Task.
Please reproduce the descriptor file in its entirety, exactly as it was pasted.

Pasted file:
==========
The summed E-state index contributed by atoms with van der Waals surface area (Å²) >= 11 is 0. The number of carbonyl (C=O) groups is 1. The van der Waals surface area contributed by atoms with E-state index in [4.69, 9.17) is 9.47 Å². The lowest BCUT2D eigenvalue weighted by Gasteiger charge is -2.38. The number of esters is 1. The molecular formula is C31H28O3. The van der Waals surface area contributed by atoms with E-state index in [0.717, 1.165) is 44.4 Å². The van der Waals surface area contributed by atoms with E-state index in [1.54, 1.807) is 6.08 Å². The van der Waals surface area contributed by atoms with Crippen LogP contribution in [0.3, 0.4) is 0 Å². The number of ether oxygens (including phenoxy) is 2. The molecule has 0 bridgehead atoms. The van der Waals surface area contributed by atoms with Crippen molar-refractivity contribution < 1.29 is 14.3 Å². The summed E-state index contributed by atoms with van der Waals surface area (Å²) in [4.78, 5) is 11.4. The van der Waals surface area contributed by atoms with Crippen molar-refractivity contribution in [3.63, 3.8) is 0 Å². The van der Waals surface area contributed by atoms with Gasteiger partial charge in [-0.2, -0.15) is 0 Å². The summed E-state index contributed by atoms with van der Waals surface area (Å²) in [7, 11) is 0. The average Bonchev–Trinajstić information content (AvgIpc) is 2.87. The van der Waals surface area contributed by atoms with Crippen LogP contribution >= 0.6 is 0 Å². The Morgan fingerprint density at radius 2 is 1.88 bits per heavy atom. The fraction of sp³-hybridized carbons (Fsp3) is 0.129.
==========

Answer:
The summed E-state index contributed by atoms with van der Waals surface area (Å²) >= 11 is 0. The number of carbonyl (C=O) groups is 1. The van der Waals surface area contributed by atoms with E-state index in [4.69, 9.17) is 9.47 Å². The lowest BCUT2D eigenvalue weighted by Gasteiger charge is -2.38. The number of esters is 1. The molecular formula is C31H28O3. The van der Waals surface area contributed by atoms with E-state index in [0.717, 1.165) is 44.4 Å². The van der Waals surface area contributed by atoms with E-state index in [1.54, 1.807) is 6.08 Å². The van der Waals surface area contributed by atoms with Crippen LogP contribution in [0.3, 0.4) is 0 Å². The number of ether oxygens (including phenoxy) is 2. The molecule has 0 bridgehead atoms. The van der Waals surface area contributed by atoms with Crippen molar-refractivity contribution < 1.29 is 14.3 Å². The summed E-state index contributed by atoms with van der Waals surface area (Å²) in [4.78, 5) is 11.4. The van der Waals surface area contributed by atoms with Crippen molar-refractivity contribution in [3.63, 3.8) is 0 Å². The van der Waals surface area contributed by atoms with Gasteiger partial charge in [-0.2, -0.15) is 0 Å². The summed E-state index contributed by atoms with van der Waals surface area (Å²) in [7, 11) is 0. The average Bonchev–Trinajstić information content (AvgIpc) is 2.87. The van der Waals surface area contributed by atoms with Crippen LogP contribution >= 0.6 is 0 Å². The Morgan fingerprint density at radius 2 is 1.88 bits per heavy atom. The fraction of sp³-hybridized carbons (Fsp3) is 0.129.